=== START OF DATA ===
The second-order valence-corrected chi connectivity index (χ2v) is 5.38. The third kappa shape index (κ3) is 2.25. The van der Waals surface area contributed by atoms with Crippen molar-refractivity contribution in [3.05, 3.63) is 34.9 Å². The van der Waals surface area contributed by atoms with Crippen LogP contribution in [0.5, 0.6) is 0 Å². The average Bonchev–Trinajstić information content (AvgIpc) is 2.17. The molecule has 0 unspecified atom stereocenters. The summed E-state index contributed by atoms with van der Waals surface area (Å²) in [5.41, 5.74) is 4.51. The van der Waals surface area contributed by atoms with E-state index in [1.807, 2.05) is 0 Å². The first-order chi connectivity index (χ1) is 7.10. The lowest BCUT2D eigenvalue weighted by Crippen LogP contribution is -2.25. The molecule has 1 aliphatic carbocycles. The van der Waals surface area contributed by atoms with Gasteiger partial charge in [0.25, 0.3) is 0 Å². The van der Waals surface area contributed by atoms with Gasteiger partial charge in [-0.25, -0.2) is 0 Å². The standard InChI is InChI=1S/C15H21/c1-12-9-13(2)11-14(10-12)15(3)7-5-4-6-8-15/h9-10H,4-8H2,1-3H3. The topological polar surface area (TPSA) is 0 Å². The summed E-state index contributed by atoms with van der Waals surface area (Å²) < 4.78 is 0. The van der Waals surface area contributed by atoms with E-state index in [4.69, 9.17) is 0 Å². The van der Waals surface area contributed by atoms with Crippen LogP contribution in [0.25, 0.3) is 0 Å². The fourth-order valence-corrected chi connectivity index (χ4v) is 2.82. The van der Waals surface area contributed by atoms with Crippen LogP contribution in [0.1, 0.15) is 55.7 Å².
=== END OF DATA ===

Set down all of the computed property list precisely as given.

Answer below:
The second-order valence-corrected chi connectivity index (χ2v) is 5.38. The third kappa shape index (κ3) is 2.25. The van der Waals surface area contributed by atoms with Crippen molar-refractivity contribution in [3.05, 3.63) is 34.9 Å². The van der Waals surface area contributed by atoms with Crippen LogP contribution in [0.5, 0.6) is 0 Å². The average Bonchev–Trinajstić information content (AvgIpc) is 2.17. The molecule has 0 unspecified atom stereocenters. The summed E-state index contributed by atoms with van der Waals surface area (Å²) in [5.41, 5.74) is 4.51. The van der Waals surface area contributed by atoms with E-state index in [1.807, 2.05) is 0 Å². The first-order chi connectivity index (χ1) is 7.10. The lowest BCUT2D eigenvalue weighted by Crippen LogP contribution is -2.25. The molecule has 1 aliphatic carbocycles. The van der Waals surface area contributed by atoms with Gasteiger partial charge in [0.25, 0.3) is 0 Å². The van der Waals surface area contributed by atoms with Gasteiger partial charge in [-0.25, -0.2) is 0 Å². The standard InChI is InChI=1S/C15H21/c1-12-9-13(2)11-14(10-12)15(3)7-5-4-6-8-15/h9-10H,4-8H2,1-3H3. The topological polar surface area (TPSA) is 0 Å². The summed E-state index contributed by atoms with van der Waals surface area (Å²) < 4.78 is 0. The van der Waals surface area contributed by atoms with E-state index in [4.69, 9.17) is 0 Å². The van der Waals surface area contributed by atoms with Crippen LogP contribution in [0.25, 0.3) is 0 Å². The fourth-order valence-corrected chi connectivity index (χ4v) is 2.82. The van der Waals surface area contributed by atoms with Crippen LogP contribution in [0.1, 0.15) is 55.7 Å².